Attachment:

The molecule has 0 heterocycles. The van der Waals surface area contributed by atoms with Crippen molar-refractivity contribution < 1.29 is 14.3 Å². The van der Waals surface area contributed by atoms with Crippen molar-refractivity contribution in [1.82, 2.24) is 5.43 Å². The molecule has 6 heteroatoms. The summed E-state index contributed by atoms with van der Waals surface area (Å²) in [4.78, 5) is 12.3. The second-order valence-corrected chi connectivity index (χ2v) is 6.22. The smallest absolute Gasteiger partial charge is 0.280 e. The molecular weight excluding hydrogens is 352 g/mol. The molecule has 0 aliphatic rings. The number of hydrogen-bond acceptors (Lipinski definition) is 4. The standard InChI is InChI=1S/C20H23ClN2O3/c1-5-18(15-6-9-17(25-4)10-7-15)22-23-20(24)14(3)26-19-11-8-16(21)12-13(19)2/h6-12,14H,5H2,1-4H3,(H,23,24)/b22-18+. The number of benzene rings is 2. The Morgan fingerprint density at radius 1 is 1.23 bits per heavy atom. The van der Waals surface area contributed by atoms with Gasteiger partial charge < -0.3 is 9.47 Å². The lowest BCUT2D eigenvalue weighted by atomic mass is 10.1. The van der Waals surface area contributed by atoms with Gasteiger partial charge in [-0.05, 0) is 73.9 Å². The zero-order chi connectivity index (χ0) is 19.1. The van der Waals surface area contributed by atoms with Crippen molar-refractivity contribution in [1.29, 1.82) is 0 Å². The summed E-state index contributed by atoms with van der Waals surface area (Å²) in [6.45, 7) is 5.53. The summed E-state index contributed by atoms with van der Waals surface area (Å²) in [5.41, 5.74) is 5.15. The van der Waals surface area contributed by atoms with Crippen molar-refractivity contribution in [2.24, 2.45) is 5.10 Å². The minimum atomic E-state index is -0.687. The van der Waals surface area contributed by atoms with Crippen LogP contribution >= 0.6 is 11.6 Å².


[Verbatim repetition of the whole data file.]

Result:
The molecule has 0 heterocycles. The van der Waals surface area contributed by atoms with Crippen molar-refractivity contribution < 1.29 is 14.3 Å². The van der Waals surface area contributed by atoms with Crippen molar-refractivity contribution in [1.82, 2.24) is 5.43 Å². The molecule has 6 heteroatoms. The summed E-state index contributed by atoms with van der Waals surface area (Å²) in [4.78, 5) is 12.3. The second-order valence-corrected chi connectivity index (χ2v) is 6.22. The smallest absolute Gasteiger partial charge is 0.280 e. The molecular weight excluding hydrogens is 352 g/mol. The molecule has 0 aliphatic rings. The number of hydrogen-bond acceptors (Lipinski definition) is 4. The standard InChI is InChI=1S/C20H23ClN2O3/c1-5-18(15-6-9-17(25-4)10-7-15)22-23-20(24)14(3)26-19-11-8-16(21)12-13(19)2/h6-12,14H,5H2,1-4H3,(H,23,24)/b22-18+. The number of benzene rings is 2. The Morgan fingerprint density at radius 1 is 1.23 bits per heavy atom. The van der Waals surface area contributed by atoms with Gasteiger partial charge < -0.3 is 9.47 Å². The lowest BCUT2D eigenvalue weighted by atomic mass is 10.1. The van der Waals surface area contributed by atoms with Gasteiger partial charge in [-0.05, 0) is 73.9 Å². The zero-order chi connectivity index (χ0) is 19.1. The van der Waals surface area contributed by atoms with Crippen molar-refractivity contribution in [1.29, 1.82) is 0 Å². The summed E-state index contributed by atoms with van der Waals surface area (Å²) in [6.45, 7) is 5.53. The summed E-state index contributed by atoms with van der Waals surface area (Å²) in [5.41, 5.74) is 5.15. The van der Waals surface area contributed by atoms with Crippen molar-refractivity contribution in [2.24, 2.45) is 5.10 Å². The minimum atomic E-state index is -0.687. The van der Waals surface area contributed by atoms with Crippen LogP contribution >= 0.6 is 11.6 Å².